Optimizing the performance of aerosol photoacoustic cells using a finite element model. Part 1: Method validation and application to single-resonator multipass cells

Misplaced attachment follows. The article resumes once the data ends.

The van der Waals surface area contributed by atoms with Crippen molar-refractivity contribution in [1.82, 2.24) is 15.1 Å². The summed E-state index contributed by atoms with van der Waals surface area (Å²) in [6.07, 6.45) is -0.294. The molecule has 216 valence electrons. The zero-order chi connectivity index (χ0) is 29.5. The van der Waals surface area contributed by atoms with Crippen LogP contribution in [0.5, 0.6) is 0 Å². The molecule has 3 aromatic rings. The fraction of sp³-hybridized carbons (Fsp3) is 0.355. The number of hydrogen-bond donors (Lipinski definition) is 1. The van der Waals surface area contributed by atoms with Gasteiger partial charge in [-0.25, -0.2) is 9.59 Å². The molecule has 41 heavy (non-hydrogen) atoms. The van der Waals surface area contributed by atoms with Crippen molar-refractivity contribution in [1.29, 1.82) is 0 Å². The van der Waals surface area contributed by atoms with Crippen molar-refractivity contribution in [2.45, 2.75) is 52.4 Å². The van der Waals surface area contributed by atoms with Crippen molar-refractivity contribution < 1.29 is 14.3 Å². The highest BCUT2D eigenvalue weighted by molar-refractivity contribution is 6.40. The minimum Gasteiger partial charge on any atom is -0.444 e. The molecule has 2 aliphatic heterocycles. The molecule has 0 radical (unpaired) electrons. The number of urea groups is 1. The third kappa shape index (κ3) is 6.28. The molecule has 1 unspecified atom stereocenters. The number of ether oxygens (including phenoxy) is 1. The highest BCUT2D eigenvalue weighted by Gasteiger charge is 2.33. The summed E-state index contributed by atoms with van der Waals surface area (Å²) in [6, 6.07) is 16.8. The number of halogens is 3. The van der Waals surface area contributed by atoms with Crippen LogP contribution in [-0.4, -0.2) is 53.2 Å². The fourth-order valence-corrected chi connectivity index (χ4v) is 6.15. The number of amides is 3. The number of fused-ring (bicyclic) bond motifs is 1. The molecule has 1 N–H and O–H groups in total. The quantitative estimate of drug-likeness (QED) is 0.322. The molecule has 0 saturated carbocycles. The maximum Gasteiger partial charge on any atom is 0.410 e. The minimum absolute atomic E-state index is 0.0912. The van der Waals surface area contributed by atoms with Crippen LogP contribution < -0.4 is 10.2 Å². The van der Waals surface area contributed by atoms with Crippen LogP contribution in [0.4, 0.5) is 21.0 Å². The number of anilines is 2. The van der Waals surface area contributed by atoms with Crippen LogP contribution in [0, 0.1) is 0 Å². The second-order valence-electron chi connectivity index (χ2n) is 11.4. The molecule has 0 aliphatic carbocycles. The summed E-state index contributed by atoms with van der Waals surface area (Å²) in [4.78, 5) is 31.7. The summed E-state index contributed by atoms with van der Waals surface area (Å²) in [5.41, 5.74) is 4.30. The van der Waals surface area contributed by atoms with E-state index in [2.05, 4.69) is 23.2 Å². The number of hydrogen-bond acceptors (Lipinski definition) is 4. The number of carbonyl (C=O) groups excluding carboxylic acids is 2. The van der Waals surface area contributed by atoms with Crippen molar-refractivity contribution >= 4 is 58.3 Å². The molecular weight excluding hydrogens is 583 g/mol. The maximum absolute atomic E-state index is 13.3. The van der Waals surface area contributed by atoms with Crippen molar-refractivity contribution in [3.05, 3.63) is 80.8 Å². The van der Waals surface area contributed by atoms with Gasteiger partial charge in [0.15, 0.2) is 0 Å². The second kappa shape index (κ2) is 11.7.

Photoacoustic spectroscopy is the technique-of-choice for non-contact and in situ measurements of light absorption coefficients for aerosols. For most aerosol photoacoustic (PA) detectors, a key process is the amplification of the acoustic pressure wave generated from light absorption through excitation of a pressure eigenmode of a PA cell. To our knowledge, no modeling of the acoustics, sensitivity or signal-to-background ratio (SBR) has been performed for the PA cells applied commonly to aerosol absorption measurements. In this Part 1 manuscript, we develop a finite element method (FEM) framework to simulate the acoustic response and SBR of photoacoustic cells. Furthermore, we validate this modeling framework by comparing FEM predictions of single-resonator PA cells with measurements using a prototype single-resonator cell, the geometry of which can be readily adjusted. Indeed, single-resonator cells are applied commonly to aerosol absorption measurements. We show that our model predicts accurately the trends in acoustic properties with changes to cell geometry. We investigate how common geometric features, used to suppress detection of background and noise processes, impact on the SBR of single-resonator PA cells. Such features include using multiple acoustic buffer volumes and tunable air columns. The FEM model and measurements described in this article provide the foundation of a companion paper that reports the acoustic properties and optimization of a two-resonator PA cell used commonly in aerosol research.